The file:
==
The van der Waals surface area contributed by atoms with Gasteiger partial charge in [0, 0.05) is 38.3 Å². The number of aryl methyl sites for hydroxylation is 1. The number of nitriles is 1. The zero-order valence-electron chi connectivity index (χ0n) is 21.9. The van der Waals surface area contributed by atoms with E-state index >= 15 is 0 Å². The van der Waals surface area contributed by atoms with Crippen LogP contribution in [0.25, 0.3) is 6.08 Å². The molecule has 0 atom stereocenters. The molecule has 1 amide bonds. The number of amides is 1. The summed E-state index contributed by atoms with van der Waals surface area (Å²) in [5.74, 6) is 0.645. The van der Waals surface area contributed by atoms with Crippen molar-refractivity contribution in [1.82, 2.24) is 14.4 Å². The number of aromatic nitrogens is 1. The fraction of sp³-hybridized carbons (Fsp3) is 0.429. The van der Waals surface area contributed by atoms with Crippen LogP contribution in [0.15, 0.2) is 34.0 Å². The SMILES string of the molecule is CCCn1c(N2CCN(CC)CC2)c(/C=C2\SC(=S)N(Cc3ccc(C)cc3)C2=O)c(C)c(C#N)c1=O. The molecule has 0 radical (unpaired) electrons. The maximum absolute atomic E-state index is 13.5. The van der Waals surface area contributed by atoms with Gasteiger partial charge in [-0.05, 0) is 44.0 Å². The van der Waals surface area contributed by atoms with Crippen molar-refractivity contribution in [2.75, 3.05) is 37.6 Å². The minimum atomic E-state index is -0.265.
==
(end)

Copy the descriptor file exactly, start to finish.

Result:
The van der Waals surface area contributed by atoms with Gasteiger partial charge in [0, 0.05) is 38.3 Å². The number of aryl methyl sites for hydroxylation is 1. The number of nitriles is 1. The zero-order valence-electron chi connectivity index (χ0n) is 21.9. The van der Waals surface area contributed by atoms with E-state index >= 15 is 0 Å². The van der Waals surface area contributed by atoms with Crippen LogP contribution in [0.25, 0.3) is 6.08 Å². The molecule has 0 atom stereocenters. The molecule has 1 amide bonds. The number of amides is 1. The summed E-state index contributed by atoms with van der Waals surface area (Å²) in [5.74, 6) is 0.645. The van der Waals surface area contributed by atoms with Crippen molar-refractivity contribution in [1.82, 2.24) is 14.4 Å². The number of aromatic nitrogens is 1. The fraction of sp³-hybridized carbons (Fsp3) is 0.429. The van der Waals surface area contributed by atoms with Crippen LogP contribution in [0.15, 0.2) is 34.0 Å². The SMILES string of the molecule is CCCn1c(N2CCN(CC)CC2)c(/C=C2\SC(=S)N(Cc3ccc(C)cc3)C2=O)c(C)c(C#N)c1=O. The molecule has 0 radical (unpaired) electrons. The maximum absolute atomic E-state index is 13.5. The van der Waals surface area contributed by atoms with Gasteiger partial charge in [-0.05, 0) is 44.0 Å². The van der Waals surface area contributed by atoms with Crippen molar-refractivity contribution in [2.75, 3.05) is 37.6 Å². The minimum atomic E-state index is -0.265.